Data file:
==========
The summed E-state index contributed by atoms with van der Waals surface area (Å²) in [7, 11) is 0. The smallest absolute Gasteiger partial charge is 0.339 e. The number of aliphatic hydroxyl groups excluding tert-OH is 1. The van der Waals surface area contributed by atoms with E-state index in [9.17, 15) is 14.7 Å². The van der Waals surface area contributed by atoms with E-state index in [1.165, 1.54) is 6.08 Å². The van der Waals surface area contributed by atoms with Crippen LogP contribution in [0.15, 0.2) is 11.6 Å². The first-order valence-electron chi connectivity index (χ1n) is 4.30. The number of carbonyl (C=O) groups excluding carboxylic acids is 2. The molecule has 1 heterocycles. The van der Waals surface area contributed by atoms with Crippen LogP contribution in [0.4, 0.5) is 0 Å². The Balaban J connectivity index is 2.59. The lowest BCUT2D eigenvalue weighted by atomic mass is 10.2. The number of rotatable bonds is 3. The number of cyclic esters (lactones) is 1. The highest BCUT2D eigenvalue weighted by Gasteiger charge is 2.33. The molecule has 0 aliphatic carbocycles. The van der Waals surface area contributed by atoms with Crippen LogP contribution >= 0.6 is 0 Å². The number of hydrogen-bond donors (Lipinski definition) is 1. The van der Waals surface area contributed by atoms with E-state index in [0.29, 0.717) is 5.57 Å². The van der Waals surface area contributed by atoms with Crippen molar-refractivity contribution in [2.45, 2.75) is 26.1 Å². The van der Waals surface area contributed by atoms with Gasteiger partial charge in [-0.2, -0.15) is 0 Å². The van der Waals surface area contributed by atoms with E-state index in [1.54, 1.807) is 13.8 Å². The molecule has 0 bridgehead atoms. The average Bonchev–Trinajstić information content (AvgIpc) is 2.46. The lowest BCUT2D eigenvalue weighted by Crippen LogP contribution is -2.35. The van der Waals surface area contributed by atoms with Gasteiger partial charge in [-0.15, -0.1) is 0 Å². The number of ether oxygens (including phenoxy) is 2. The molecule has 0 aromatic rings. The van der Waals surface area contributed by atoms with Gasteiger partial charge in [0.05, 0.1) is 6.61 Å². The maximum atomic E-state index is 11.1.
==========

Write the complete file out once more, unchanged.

The summed E-state index contributed by atoms with van der Waals surface area (Å²) in [7, 11) is 0. The smallest absolute Gasteiger partial charge is 0.339 e. The number of aliphatic hydroxyl groups excluding tert-OH is 1. The van der Waals surface area contributed by atoms with E-state index in [9.17, 15) is 14.7 Å². The van der Waals surface area contributed by atoms with E-state index in [1.165, 1.54) is 6.08 Å². The van der Waals surface area contributed by atoms with Crippen LogP contribution in [0.15, 0.2) is 11.6 Å². The first-order valence-electron chi connectivity index (χ1n) is 4.30. The number of carbonyl (C=O) groups excluding carboxylic acids is 2. The molecule has 1 heterocycles. The van der Waals surface area contributed by atoms with Crippen LogP contribution in [0.4, 0.5) is 0 Å². The Balaban J connectivity index is 2.59. The lowest BCUT2D eigenvalue weighted by atomic mass is 10.2. The number of rotatable bonds is 3. The number of cyclic esters (lactones) is 1. The highest BCUT2D eigenvalue weighted by Gasteiger charge is 2.33. The molecule has 0 aliphatic carbocycles. The van der Waals surface area contributed by atoms with Crippen LogP contribution >= 0.6 is 0 Å². The number of hydrogen-bond donors (Lipinski definition) is 1. The van der Waals surface area contributed by atoms with E-state index in [0.29, 0.717) is 5.57 Å². The van der Waals surface area contributed by atoms with Crippen molar-refractivity contribution in [2.45, 2.75) is 26.1 Å². The van der Waals surface area contributed by atoms with Gasteiger partial charge in [-0.2, -0.15) is 0 Å². The van der Waals surface area contributed by atoms with E-state index in [1.54, 1.807) is 13.8 Å². The molecule has 0 bridgehead atoms. The average Bonchev–Trinajstić information content (AvgIpc) is 2.46. The lowest BCUT2D eigenvalue weighted by Crippen LogP contribution is -2.35. The van der Waals surface area contributed by atoms with Gasteiger partial charge in [-0.15, -0.1) is 0 Å². The number of ether oxygens (including phenoxy) is 2. The molecule has 0 aromatic rings. The van der Waals surface area contributed by atoms with Gasteiger partial charge in [0.05, 0.1) is 6.61 Å². The maximum atomic E-state index is 11.1.